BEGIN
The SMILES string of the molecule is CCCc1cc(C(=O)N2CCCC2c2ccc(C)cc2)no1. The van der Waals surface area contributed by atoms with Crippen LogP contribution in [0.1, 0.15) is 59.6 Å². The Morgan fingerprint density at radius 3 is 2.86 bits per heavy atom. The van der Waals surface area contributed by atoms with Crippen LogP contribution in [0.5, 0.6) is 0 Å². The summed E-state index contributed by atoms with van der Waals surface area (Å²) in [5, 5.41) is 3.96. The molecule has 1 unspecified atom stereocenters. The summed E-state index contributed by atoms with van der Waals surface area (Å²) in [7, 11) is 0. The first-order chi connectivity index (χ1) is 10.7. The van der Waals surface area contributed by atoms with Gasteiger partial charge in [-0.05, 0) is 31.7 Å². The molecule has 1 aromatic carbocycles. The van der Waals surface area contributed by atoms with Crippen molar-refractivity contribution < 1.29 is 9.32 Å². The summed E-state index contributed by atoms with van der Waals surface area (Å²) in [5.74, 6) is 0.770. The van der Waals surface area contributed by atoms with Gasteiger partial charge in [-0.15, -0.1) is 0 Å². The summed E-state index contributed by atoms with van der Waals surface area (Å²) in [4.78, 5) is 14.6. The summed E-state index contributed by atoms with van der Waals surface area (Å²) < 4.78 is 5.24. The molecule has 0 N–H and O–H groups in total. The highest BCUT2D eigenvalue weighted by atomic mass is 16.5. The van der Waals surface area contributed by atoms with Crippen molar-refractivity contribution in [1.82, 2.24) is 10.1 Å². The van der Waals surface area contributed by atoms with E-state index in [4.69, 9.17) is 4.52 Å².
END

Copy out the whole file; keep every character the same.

The SMILES string of the molecule is CCCc1cc(C(=O)N2CCCC2c2ccc(C)cc2)no1. The van der Waals surface area contributed by atoms with Crippen LogP contribution in [0.1, 0.15) is 59.6 Å². The Morgan fingerprint density at radius 3 is 2.86 bits per heavy atom. The van der Waals surface area contributed by atoms with Crippen LogP contribution in [0.5, 0.6) is 0 Å². The summed E-state index contributed by atoms with van der Waals surface area (Å²) in [5, 5.41) is 3.96. The molecule has 1 unspecified atom stereocenters. The summed E-state index contributed by atoms with van der Waals surface area (Å²) in [7, 11) is 0. The first-order chi connectivity index (χ1) is 10.7. The van der Waals surface area contributed by atoms with Gasteiger partial charge in [-0.05, 0) is 31.7 Å². The molecule has 1 aromatic carbocycles. The van der Waals surface area contributed by atoms with Crippen molar-refractivity contribution < 1.29 is 9.32 Å². The summed E-state index contributed by atoms with van der Waals surface area (Å²) in [5.74, 6) is 0.770. The van der Waals surface area contributed by atoms with Gasteiger partial charge in [-0.15, -0.1) is 0 Å². The summed E-state index contributed by atoms with van der Waals surface area (Å²) in [4.78, 5) is 14.6. The summed E-state index contributed by atoms with van der Waals surface area (Å²) < 4.78 is 5.24. The molecule has 0 N–H and O–H groups in total. The highest BCUT2D eigenvalue weighted by atomic mass is 16.5. The van der Waals surface area contributed by atoms with Crippen molar-refractivity contribution in [1.82, 2.24) is 10.1 Å². The van der Waals surface area contributed by atoms with E-state index in [4.69, 9.17) is 4.52 Å².